In his most recent book, Clarence Taylor, dean of the history of the civil rights movement in New York, looks at black resistance to police brutality in the city, and institutional efforts to hold the NYPD accountable, since the late 1930s and '40s.
“Many people think that police brutality is a recent phenomenon,” says Taylor, professor emeritus at Baruch College and The Graduate Center of City University of New York. But, in fact, it has a long, sordid history, going back even further than the years covered in this new book. And long before the era of cellphones, black newspapers did their own investigations when men, women, and children were beaten or killed by the police. (Louis Lomax, the first African-American journalist to appear regularly on television news, commented in the early 1960s that, if not for police brutality, the black press would have "considerable blank space.")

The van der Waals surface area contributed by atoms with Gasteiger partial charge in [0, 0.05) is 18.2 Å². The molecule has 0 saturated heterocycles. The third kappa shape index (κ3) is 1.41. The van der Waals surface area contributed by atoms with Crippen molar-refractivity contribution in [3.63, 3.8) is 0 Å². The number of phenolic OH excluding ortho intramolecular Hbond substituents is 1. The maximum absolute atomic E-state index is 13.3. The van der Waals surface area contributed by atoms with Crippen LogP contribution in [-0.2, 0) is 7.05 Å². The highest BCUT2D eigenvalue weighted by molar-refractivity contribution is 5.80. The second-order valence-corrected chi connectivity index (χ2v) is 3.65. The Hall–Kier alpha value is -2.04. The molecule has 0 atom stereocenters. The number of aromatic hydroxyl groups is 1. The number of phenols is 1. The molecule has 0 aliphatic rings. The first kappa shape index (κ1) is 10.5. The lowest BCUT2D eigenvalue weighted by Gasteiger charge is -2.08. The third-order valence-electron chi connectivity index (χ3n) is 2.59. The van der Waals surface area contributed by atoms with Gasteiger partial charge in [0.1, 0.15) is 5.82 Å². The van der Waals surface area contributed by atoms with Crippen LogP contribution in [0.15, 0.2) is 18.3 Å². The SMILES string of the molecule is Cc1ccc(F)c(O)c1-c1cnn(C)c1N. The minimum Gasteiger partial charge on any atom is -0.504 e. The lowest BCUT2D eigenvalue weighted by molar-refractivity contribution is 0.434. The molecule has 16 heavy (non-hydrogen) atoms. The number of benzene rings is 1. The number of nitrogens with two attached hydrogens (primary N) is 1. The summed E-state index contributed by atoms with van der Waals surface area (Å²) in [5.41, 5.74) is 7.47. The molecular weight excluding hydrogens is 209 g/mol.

Taylor also looks at the history of the Civilian Complaint Review Board, first proposed after the Harlem riots of 1935 and 1943. La Guardia and the mayors who followed refused to challenge the NYPD’s power, which is why it took nearly fifty years to establish an independent public agency to investigate allegations of abuse. But as our recent panel discussed, the problems remain; in part, perhaps, because of the most popular "solutions."
(Podcast) Clarence Taylor's Fight the Power: African Americans and the Long History of Police Brutality in New York City
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